NY state’s real estate oversight board takes two-year hiatus

Board fails to follow law requiring three meetings per year

From left: Halstead Property President Diane Ramirez, Eileen Spinola of REBNY and Secretary of State Cesar Perales

The little-known 15-member New York State Board of Real
that helps craft regulations for the industry and hears
public complaints about brokerage licensing has a mandate to
meet at least three times per year yet has not held a meeting in
more than 24 months.

The quasi-governmental body, which includes appointed
members such as Diane Ramirez, president of
Halstead Property, and Eileen Spinola, a senior vice president
for the Real Estate Board of New York, last met in June
2009, before either Ramirez or Spinola began their two-year
terms. Other members include real estate brokers from the
Bronx, Brooklyn, Manhattan and upstate as well as corporate
representatives. The governor, and majority and minority
leaders in the State Senate and Assembly appoint the members.
There are currently two vacant positions.

The low-profile board, which is affiliated with the state
Department of State’s Division of Licensing Services, is an
influential body that has broad authority to develop and
publish rules and regulations affecting real estate brokers
and salespersons. It also provides a forum for the public to
air its grievances about such issues as race or family status
discrimination and provides to the State Legislature an annual
report on real estate licensing complaints.

Brokers and agents were split over whether it mattered if the
state’s board, which is not affiliated with the non-profit trade
and lobbying association the Real Estate Board of New York,
met or not.

“Any board, if they don’t meet has either abdicated their
responsibilities to those they are supposed to oversee… or we
don’t need them and [the board] should be eliminated,” said
one broker from Brooklyn, who is not a board member and
asked to remain anonymous.

Several New York City licensed real estate brokers and
salespersons contacted by The Real Deal did not know the
board existed, or were only vaguely aware of it.

Timour Shafran, an associate broker with commercial
sales firm Capin & Associates, said he was not aware of the
board, but believed the state was doing a comprehensive job
overseeing the highly-regulated industry.

He added that if someone has a complaint against a broker or
in general, the person can file it with the state, whether the
board meets or not.

Adelaide Polsinelli, an associate vice president of investments
at Marcus & Millichap and also not a board member, said
the state agency appeared to be busy developing new
regulations. “I don’t believe they are not getting anything
done,” she said.

The state Secretary of State, now Cesar Perales (appointed by
Governor Andrew Cuomo on March 31, 2011), is by statute
the chair and is responsible for calling meetings for the
government-sponsored body. The Department of State blamed
the long span between gatherings on budgetary constraints,
agency spokesperson Lisa MacSpadden said, and added that
the group is expected to meet in the coming months.

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The board oversees critical aspects of the real estate industry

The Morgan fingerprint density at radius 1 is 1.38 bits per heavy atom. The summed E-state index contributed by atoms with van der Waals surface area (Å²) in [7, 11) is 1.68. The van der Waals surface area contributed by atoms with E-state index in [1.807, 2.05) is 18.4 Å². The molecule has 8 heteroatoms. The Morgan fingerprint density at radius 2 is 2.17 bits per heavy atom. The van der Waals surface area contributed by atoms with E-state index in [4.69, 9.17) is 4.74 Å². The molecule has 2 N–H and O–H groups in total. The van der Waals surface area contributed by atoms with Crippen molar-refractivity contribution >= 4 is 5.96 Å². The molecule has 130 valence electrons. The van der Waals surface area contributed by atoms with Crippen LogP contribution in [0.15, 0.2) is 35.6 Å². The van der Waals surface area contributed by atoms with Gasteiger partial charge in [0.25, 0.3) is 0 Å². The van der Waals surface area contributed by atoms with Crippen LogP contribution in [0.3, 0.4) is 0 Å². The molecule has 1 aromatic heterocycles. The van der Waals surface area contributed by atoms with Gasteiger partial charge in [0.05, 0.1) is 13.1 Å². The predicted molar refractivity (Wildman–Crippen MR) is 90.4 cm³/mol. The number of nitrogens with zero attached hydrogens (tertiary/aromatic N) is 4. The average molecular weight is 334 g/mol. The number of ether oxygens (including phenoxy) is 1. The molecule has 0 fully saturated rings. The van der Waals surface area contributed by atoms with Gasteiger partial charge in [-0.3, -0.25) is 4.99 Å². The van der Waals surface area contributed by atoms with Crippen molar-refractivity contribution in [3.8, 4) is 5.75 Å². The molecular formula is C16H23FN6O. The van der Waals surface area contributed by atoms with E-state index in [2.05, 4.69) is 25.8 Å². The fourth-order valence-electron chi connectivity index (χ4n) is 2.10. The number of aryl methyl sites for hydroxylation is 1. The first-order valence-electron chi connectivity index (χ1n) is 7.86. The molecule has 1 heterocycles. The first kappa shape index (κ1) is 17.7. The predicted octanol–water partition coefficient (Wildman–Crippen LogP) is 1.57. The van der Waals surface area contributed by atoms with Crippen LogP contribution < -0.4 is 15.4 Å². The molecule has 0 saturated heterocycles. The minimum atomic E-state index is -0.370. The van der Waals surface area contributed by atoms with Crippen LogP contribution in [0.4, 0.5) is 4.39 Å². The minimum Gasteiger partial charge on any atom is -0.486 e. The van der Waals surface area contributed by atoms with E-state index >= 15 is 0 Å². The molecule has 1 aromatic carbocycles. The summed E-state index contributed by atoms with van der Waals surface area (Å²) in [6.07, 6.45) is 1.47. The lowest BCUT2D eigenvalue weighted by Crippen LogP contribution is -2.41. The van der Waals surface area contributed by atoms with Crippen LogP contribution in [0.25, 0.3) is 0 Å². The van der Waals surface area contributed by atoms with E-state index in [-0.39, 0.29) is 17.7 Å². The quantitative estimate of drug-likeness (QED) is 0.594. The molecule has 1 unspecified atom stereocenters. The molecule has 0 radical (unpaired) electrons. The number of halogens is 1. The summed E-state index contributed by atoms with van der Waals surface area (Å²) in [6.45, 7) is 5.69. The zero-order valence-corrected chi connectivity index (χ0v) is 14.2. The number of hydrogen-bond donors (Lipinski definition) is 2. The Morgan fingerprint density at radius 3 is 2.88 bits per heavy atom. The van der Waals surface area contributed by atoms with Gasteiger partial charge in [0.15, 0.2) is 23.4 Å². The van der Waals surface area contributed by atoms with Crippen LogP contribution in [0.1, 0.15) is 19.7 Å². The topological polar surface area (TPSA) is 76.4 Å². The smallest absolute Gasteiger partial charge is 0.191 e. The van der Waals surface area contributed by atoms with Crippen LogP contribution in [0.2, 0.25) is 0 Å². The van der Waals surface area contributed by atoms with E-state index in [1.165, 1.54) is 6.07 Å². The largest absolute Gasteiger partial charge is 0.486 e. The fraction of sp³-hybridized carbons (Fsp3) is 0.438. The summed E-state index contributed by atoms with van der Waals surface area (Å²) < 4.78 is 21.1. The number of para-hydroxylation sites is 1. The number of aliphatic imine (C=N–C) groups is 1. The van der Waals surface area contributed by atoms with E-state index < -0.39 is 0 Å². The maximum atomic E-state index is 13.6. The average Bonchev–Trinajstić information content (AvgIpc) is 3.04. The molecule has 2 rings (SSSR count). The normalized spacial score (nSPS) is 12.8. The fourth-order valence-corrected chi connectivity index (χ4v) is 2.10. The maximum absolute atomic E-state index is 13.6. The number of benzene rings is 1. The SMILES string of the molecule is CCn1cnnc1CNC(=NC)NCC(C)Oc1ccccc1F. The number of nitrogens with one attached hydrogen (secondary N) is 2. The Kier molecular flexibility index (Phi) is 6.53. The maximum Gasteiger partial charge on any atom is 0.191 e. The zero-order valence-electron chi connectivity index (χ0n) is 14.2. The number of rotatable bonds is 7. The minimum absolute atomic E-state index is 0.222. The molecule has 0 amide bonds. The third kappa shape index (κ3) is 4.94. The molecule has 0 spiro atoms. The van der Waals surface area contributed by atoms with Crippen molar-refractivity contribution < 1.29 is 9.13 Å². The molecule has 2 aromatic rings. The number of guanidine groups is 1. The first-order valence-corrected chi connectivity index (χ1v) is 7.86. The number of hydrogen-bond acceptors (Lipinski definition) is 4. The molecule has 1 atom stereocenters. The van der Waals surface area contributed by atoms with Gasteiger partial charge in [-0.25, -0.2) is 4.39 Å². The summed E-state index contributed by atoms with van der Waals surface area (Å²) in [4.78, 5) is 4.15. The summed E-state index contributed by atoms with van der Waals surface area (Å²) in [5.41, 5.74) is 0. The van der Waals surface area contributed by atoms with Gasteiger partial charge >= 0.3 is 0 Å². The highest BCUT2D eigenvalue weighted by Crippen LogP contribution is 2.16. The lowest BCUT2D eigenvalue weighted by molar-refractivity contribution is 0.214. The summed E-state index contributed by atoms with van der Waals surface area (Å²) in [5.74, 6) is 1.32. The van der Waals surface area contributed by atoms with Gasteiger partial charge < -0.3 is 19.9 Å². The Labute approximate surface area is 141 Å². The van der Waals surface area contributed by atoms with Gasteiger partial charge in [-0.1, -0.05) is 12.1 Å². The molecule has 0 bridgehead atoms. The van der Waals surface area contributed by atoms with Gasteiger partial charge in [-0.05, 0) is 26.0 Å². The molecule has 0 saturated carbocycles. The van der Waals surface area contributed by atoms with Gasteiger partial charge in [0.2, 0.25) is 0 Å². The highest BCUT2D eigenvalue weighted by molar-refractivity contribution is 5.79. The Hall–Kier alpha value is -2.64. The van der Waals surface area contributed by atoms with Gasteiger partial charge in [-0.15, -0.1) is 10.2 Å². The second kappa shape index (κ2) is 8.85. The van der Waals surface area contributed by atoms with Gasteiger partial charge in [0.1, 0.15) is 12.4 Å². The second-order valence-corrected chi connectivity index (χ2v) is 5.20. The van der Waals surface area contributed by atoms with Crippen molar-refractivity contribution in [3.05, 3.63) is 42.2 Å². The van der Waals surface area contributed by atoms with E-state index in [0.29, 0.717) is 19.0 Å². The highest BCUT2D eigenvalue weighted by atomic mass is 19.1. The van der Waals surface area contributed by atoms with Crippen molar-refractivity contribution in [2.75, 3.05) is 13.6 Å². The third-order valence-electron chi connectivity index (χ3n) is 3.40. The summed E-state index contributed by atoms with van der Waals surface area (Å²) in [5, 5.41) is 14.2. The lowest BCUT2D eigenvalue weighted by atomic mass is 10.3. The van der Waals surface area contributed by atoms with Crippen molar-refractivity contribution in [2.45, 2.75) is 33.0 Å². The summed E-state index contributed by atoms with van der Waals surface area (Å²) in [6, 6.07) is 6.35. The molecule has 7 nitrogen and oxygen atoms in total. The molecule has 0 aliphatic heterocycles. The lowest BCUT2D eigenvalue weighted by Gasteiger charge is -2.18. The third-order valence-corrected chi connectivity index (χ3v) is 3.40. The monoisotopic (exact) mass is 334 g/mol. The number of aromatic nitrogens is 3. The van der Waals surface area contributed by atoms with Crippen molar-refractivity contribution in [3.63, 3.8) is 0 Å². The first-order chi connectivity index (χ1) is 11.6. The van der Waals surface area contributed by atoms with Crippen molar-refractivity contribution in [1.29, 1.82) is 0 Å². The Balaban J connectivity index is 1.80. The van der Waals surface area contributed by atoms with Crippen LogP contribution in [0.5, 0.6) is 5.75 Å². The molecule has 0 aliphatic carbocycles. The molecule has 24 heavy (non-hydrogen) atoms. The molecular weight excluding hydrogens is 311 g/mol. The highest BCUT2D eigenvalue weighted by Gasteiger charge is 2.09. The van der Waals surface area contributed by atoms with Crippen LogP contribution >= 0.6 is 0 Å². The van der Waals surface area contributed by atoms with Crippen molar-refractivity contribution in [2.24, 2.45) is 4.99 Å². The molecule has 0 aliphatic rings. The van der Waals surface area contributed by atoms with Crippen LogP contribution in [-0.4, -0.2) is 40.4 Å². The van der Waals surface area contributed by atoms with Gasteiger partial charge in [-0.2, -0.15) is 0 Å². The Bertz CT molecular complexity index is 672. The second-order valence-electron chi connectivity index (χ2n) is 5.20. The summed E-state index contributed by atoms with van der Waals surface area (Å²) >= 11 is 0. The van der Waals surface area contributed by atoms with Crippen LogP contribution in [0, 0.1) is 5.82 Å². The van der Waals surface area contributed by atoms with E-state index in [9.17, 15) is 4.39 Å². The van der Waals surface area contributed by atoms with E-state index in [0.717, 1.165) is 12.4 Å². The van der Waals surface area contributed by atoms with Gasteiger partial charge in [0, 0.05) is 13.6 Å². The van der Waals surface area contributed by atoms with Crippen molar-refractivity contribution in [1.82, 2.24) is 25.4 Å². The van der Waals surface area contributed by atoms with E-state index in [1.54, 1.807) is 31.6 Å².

such as rewriting advertising and education requirements for
brokers and salespersons.

Although the board has not met, the six-person advertising
subcommittee, which includes Ramirez and Spinola, has met
four times, most recently in January.

At that meeting, the subcommittee forwarded a wide-ranging
draft overhaul of advertising regulations to REBNY and the New York
State Association of Realtors, the Albany-based chapter of
the National Association of Realtors. Some of the proposed
changes concern email marketing and team advertising. (Once
the board approves the changes, it goes to Cuomo’s office, then
through a public commenting period, before the rules can take
effect. There is no action by the State Legislature.)

The board is constantly reviewing the licensing laws, first
adopted in 1922, one board member, who asked to remain
anonymous, told The Real Deal. The member pointed to the
advertising overhaul as evidence that the board was doing its

“Now [we] are doing the right thing by taking the time and
reviewing different parts of [the law],” the board member said.

The body also hears controversial issues, for example in
the last meeting held, in June 2009, the board heard from
the non-profit advocacy group Fair Housing Justice Center
about alleged racial discrimination in rental apartments in

All the board members either declined to comment or did not
respond to requests for comment.

The board provides an annual report to the state Assembly
and Senate judiciary committees with an accounting of the
number of complaints against brokers and agents and their

The number of complaints for New York is falling, state records
show. In 2008, there were 1,223 complaints. In 2009, there
were 1,175 and in 2010, there were 1,021.

The anonymous broker noted that if there was more publicity
including public meetings, the public might realize they can file
complaints, which could increase the number filed.

Although the board members are not paid, their expenses are
covered. That, combined with other costs such as providing
webcasting, bring the total price for a meeting to about $2,600
each, MacSpadden said.